This chapter considers the constraints and possibilities of teaching ‘world and transnational cinema.’ We take as a case study our own unit, “World and Transnational Cinema” that we co-developed and team-taught between 2007 and 2014, and reflect on choices of film texts and themes. Within the chapter we discuss and interrogate our own choices and knowledge base, our use of the terms ‘world’ and ‘transnational cinema’, and the debates we have had in devising the course. Ideologically, we consider our theoretical choices in the decisions made and our attempts to engage in what Shohat and Stam (2003) have termed ‘the multiculturalist project’, that is to ensure that curriculum (school/university) reflects diversity and does not work to promote the interests of privileged (colonial) dominant classes. We also reflect on our desire to be part of a project to ‘de-Westernise’ Film Studies (Ba, Higbee, 2012), while inhabiting our subject positions as British academics teaching predominantly (white) British students. From a pedagogical position, the political nature of this unit is discussed in relation to ideas of the Hidden Curriculum (Jackson, 1968); the underlying aim being to politicize the student body.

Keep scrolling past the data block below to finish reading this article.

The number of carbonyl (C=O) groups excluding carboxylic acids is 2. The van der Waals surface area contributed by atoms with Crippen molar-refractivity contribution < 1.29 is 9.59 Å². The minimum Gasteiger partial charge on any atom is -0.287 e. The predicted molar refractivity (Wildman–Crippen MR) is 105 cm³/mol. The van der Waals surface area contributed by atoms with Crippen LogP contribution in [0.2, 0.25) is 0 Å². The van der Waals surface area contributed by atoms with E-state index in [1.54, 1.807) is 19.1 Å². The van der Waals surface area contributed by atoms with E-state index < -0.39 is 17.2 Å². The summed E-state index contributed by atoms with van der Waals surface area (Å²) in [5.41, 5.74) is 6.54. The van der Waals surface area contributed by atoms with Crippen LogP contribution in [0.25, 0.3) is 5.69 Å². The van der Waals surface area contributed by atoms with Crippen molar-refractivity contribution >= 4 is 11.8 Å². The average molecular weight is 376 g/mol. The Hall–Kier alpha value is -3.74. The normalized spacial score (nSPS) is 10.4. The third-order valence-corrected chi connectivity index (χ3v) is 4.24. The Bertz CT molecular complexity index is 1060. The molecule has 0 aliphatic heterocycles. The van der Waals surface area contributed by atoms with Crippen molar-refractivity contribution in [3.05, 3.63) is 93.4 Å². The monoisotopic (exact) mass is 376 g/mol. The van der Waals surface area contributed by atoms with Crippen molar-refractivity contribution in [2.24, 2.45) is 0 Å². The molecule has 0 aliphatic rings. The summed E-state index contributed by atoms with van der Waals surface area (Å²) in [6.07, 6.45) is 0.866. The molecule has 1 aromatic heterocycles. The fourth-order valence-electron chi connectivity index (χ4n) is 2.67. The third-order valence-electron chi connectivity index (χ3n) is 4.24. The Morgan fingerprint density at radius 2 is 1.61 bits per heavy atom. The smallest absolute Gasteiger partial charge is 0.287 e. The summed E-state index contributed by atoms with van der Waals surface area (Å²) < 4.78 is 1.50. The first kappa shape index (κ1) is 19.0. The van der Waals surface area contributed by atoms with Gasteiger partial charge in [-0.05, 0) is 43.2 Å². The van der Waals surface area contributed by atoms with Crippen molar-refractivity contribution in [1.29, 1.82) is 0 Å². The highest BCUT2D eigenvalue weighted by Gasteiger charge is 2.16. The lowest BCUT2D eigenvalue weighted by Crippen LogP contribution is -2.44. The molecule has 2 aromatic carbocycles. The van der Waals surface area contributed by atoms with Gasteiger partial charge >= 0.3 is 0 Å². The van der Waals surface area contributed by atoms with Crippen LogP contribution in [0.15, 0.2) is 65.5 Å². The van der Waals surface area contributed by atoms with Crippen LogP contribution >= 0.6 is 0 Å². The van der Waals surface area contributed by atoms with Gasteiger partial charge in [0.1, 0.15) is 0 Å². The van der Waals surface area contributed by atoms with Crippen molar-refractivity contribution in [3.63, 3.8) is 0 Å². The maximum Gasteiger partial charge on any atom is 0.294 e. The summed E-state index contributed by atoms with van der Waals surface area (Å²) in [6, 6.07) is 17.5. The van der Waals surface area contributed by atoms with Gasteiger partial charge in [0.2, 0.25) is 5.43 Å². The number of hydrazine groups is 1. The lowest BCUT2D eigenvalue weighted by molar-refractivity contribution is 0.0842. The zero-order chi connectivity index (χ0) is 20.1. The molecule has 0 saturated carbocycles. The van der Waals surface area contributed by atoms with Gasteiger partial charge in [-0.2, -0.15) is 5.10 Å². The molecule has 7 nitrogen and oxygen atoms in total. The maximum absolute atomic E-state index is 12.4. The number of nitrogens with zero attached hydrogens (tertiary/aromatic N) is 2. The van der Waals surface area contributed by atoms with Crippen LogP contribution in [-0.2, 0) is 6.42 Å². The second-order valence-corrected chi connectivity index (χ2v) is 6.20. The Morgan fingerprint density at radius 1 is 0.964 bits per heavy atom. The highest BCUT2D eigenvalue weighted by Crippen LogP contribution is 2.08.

|Title of host publication||Teaching transnational cinema|
|Subtitle of host publication||politics and pedagogy|
|Editors||Bruce Bennett, Katarzyna Marciniak|
|Number of pages||9|
|ISBN (Print)||1138928437, 9781138928435|
|Publication status||Published - May 2016|